1) War and peace is a novel by Leo Tolstoy.
2) War and peace is a novel of Leo Tolstoy.
3) War and peace is Leo Tolstoy's novel.

An English language test which I have passed told me that only the first variant is correct. I doubt a little about that. Which variant is indeed correct, or the best of the three variants mentioned above?

  • As a stand-alone sentence, I would agree that the first is the best. But as you say, they are all correct, though, normally, we would probably say, "War and Peace is a novel of Leo Tolstoy's" (adding the possessive apostrophe -s). And the third one is less common, I feel. – Teacher KSHuang Mar 14 '17 at 8:29
  • 1
    Had your tests been testing for prepositions? Or sentence construction? – Teacher KSHuang Mar 14 '17 at 8:33
  • Teacher KSHuang, it was a complex test about almost all English grammar. From articles and prepositions to conditional sentences. Very good test, although some questions are ambiguous. – Alexander Mar 16 '17 at 20:20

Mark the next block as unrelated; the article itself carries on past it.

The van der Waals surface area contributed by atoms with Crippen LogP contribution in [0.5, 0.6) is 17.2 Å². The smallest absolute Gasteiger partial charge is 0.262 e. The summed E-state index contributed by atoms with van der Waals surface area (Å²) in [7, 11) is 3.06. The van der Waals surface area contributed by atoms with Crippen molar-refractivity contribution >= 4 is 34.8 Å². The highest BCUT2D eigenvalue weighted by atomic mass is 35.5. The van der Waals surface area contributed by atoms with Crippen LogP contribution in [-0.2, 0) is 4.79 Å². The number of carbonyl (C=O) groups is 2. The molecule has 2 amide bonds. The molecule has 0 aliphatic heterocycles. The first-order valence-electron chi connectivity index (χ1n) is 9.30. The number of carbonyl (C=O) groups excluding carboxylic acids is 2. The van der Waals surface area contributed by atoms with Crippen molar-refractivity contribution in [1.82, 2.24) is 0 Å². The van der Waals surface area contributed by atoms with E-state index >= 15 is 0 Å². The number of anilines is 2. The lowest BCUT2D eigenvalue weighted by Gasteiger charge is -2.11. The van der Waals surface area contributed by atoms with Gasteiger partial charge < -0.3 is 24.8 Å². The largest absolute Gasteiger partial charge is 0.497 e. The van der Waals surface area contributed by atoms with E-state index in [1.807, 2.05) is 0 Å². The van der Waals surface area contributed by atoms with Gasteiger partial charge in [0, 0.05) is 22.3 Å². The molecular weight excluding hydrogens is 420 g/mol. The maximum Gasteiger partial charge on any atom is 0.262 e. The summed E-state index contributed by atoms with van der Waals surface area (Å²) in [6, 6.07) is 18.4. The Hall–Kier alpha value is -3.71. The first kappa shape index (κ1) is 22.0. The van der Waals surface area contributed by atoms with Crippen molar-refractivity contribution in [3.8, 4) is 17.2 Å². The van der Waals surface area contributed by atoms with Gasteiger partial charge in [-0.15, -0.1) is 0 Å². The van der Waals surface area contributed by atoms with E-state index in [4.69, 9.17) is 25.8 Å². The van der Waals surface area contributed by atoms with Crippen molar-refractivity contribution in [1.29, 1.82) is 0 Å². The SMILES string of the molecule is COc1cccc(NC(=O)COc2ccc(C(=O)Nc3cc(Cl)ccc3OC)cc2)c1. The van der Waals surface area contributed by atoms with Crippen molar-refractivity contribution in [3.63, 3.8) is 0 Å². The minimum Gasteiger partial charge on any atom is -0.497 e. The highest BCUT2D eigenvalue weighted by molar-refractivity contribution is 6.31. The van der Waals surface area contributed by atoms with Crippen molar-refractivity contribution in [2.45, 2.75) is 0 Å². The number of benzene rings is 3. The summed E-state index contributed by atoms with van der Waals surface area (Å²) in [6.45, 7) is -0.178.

• I see. I ask because if you are trying to decide on sentence construction for meaning, I would suggest the first one. But if you're just asking about grammatical correctness, then, yes, they're all correct. – Teacher KSHuang Mar 17 '17 at 7:57

All of these sentences are grammatically correct but the first is the only one that conveys the correct meaning.

2) War and peace is a novel of Leo Tolstoy.

The problem with this is that we use the preposition of to refer to the subject matter of a book: "..a novel of adventure, intrigue and romance" or "... a novel of Pakistan". See this for more examples.

3) War and peace is Leo Tolstoy's novel.

This would only work if Tolstoy had written just one novel. You could instead say:

War and peace is one of Leo Tolstoy's novels.
War and peace is Leo Tolstoy's novel about the French invasion of Russia.

  • 1
    Wouldn't number two be better written as: War and P eace is a novel of Leo Tolstoy 's? – Davo Mar 14 '17 at 15:31
  • @Davo: yes, that would work. – JavaLatte Mar 14 '17 at 15:46

Your Answer

By clicking “Post Your Answer”, you agree to our terms of service, privacy policy and cookie policy

Not the answer you're looking for? Browse other questions tagged or ask your own question.